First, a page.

Opinions are divided.
Are cryptos the future or a fraud?
Do cryptos have a genuine financial value?
The answer to that questions is…‘it depends’.
If you are into porn, illicit drugs, ransomware, money laundering, and/or running Ponzi schemes, then cryptos are an extremely valuable tool of trade.
However, if you think this is an investment in the future of money, you’re likely to be disappointed…and a lot poorer.
This is an extract from a refreshingly honest CoinGeek article on (the now bankrupt) Three Arrows Capital operating as a Ponzi scheme (emphasis added):
‘In reality, serious institutions aren’t interested in buying and holding tokens like BTC and ETH that have no utility and are attached to blockchains that will never scale…serious institutions have had ample time to acquire digital currencies on their books, but few of them have taken up the offer.
‘Why? The reason is simple; banks, investment firms, and professional investors understand that the entire premise of the digital currency industry as we know it is unsustainable. The only way to drive token prices up is to lure in new buyers or greater fools. When combined with the fact the industry is rife with scams and fraud and is held together by an offshore stablecoin (Tether) that refuses to prove real dollar assets back it.’
Yes, Bitcoin [BTC] and Ethereum [ETH] have had ample time to prove they offer more than being a haven for fraudsters and drug dealers.
But they haven’t.
So why did bitcoin soar to US$67k in November 2022?
By luring in new buyers (or greater fools) to drive token prices up. And CoinGeek isn’t the only one expressing that view.
But we’ll get to that shortly.
No magic or hidden value in this stuff
Folks, there’s no magic or hidden value in this stuff. Sometimes things are just what they are. This is nothing more than an old con dressed up in 21st century technobabble.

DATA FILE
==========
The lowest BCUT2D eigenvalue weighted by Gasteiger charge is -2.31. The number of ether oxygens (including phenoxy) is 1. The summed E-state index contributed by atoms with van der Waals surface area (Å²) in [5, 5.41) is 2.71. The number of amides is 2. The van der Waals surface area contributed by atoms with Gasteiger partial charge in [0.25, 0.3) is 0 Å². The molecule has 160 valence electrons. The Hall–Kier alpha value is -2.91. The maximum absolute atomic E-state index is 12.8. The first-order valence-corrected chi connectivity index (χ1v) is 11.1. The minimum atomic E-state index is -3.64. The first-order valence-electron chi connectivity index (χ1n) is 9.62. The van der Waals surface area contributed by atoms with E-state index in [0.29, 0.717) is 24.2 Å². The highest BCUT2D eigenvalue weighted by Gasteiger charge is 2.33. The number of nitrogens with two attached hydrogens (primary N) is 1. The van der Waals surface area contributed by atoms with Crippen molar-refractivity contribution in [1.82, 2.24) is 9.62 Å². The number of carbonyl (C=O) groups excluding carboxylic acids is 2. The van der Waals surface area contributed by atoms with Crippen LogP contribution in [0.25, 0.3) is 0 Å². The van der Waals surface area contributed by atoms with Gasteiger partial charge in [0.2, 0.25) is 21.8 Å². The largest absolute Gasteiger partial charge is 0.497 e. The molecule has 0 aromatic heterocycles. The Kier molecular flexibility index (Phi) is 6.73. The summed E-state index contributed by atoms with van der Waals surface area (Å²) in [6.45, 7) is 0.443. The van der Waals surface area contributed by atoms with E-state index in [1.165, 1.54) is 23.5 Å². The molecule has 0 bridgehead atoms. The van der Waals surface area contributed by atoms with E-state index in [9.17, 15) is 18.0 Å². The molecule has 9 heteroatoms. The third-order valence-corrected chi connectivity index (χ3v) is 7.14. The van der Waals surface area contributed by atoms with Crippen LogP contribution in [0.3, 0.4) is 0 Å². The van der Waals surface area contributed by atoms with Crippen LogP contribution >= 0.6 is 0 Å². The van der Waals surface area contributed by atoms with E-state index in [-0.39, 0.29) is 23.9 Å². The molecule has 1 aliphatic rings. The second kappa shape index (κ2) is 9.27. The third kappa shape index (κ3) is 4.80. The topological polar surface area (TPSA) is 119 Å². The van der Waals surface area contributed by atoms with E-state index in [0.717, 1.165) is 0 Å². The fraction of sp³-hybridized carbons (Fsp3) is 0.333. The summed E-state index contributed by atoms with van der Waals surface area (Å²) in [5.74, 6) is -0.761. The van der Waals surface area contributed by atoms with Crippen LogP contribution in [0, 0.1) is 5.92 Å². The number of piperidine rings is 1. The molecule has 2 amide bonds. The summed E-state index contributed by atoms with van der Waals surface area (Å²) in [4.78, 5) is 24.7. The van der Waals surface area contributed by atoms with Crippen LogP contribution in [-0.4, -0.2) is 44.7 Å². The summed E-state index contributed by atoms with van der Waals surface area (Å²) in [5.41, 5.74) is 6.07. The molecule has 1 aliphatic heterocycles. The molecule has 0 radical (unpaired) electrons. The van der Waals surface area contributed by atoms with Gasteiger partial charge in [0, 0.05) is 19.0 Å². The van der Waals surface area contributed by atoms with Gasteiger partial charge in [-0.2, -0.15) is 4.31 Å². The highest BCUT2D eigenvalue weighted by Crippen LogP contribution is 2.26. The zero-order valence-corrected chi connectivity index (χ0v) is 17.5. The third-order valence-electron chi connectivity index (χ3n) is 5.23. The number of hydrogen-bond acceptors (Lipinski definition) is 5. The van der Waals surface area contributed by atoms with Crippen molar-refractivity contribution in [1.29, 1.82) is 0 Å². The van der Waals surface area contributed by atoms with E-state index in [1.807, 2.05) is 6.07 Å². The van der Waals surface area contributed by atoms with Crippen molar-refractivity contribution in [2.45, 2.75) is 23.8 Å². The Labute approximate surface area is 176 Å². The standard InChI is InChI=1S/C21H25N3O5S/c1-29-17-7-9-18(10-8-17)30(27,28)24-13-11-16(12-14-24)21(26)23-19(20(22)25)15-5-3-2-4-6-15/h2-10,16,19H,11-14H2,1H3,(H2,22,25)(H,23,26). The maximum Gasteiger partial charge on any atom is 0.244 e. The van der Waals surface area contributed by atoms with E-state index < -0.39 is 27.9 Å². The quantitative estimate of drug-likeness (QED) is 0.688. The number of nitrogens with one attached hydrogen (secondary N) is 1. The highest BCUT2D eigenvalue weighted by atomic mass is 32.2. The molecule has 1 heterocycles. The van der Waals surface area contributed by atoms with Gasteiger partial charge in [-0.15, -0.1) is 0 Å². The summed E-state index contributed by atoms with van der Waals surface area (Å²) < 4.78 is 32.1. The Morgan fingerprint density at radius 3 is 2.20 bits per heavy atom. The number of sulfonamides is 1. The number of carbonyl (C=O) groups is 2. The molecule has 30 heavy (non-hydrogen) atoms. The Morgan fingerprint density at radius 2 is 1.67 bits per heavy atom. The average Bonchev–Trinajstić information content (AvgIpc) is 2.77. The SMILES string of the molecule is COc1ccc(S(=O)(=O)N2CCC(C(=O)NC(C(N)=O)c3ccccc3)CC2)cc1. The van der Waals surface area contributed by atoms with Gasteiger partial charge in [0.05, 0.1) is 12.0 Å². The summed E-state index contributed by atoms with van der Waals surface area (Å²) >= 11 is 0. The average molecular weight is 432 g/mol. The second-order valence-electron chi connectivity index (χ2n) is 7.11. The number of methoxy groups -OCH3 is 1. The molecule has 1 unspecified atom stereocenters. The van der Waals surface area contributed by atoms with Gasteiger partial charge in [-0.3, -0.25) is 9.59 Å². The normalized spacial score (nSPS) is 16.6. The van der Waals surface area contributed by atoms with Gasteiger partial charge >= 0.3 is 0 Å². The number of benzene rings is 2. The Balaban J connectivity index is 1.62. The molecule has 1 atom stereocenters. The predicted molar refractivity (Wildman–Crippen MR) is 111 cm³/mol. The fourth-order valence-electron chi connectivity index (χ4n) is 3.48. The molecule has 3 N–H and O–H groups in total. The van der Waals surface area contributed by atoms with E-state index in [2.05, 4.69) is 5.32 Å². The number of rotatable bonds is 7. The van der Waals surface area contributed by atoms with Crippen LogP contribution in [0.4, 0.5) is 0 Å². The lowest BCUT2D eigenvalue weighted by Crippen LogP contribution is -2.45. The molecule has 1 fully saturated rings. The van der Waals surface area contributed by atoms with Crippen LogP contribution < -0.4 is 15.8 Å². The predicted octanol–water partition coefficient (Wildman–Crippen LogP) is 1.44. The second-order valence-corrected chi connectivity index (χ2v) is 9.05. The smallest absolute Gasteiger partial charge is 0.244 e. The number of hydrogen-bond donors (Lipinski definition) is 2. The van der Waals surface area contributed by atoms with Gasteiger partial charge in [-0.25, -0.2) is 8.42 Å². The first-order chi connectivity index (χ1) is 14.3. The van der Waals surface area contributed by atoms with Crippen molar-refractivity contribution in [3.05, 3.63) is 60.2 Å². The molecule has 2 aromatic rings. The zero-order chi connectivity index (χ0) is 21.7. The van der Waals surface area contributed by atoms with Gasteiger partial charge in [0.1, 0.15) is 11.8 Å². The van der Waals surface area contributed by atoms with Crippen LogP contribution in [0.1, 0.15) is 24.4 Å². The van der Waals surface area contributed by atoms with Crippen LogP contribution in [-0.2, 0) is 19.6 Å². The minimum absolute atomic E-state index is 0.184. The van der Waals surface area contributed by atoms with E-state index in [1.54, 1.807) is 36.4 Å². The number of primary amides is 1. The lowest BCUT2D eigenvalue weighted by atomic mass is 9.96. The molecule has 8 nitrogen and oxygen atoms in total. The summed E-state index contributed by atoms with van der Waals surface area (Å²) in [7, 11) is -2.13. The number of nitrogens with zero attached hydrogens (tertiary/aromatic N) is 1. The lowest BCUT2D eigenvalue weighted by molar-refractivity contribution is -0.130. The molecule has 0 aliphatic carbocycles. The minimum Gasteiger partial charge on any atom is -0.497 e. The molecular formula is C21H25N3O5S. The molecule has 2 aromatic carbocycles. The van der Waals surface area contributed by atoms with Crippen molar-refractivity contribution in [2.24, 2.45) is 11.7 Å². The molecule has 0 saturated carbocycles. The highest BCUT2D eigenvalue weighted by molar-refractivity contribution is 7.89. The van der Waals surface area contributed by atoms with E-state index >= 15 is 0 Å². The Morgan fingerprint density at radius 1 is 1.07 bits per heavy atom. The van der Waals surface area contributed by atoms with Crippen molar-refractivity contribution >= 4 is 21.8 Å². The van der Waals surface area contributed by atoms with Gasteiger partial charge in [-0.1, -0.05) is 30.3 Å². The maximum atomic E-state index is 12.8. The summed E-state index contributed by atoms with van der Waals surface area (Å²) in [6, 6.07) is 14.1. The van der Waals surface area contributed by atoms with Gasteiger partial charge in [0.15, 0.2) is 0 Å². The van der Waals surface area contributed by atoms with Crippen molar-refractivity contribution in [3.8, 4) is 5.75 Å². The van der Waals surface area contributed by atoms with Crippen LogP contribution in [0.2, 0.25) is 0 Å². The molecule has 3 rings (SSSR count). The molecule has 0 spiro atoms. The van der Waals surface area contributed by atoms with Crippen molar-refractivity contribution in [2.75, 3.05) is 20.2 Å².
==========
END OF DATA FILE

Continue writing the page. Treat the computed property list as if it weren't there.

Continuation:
Some big players in the investment business beg to differ.
One of those is US billionaire investor Marc Andreessen (net worth of US$1.6 billion).
In 2014, he said ‘bitcoin is like the internet in 1994’.
Earlier this year, he was on record again saying ‘bitcoin is like the internet in 1995’.
Boy, that’s glacial progress. Human years eight and internet years one…could this be…doge years? Sorry, couldn’t resist.
Marc Andreessen is one of the poster boys the crypto faithful worship. Here’s a seriously wealthy guy who ‘gets it’.
But there’s someone — with a fortune of US$104.6 billion — who could buy-and-sell Marc Andreessen many times over, and they see things a whole lot differently.
As reported by CNBC on 15 June 2022 (emphasis added):
‘Bill Gates is not a fan of cryptocurrencies or non-fungible tokens.
‘Speaking at a TechCrunch talk…the billionaire Microsoft co-founder described the [cryptocurrency] phenomenon as something that’s “100% based on greater fool theory,” referring to the idea that overvalued assets will go up in price when there are enough investors willing to pay more for them.’
Recruiting new converts is NOT easy
There’s that greater fool pricing mechanism again.
OK, for me, that’s a rhetorical question.
The stench around cryptos is putrid…‘pump-and-dump’ schemes, the New York Attorney General successfully prosecuting Tether for lying, the collapse of TerraUSD, Voyager, Celsius, and 3AC…and the list of shams and scams goes on and on.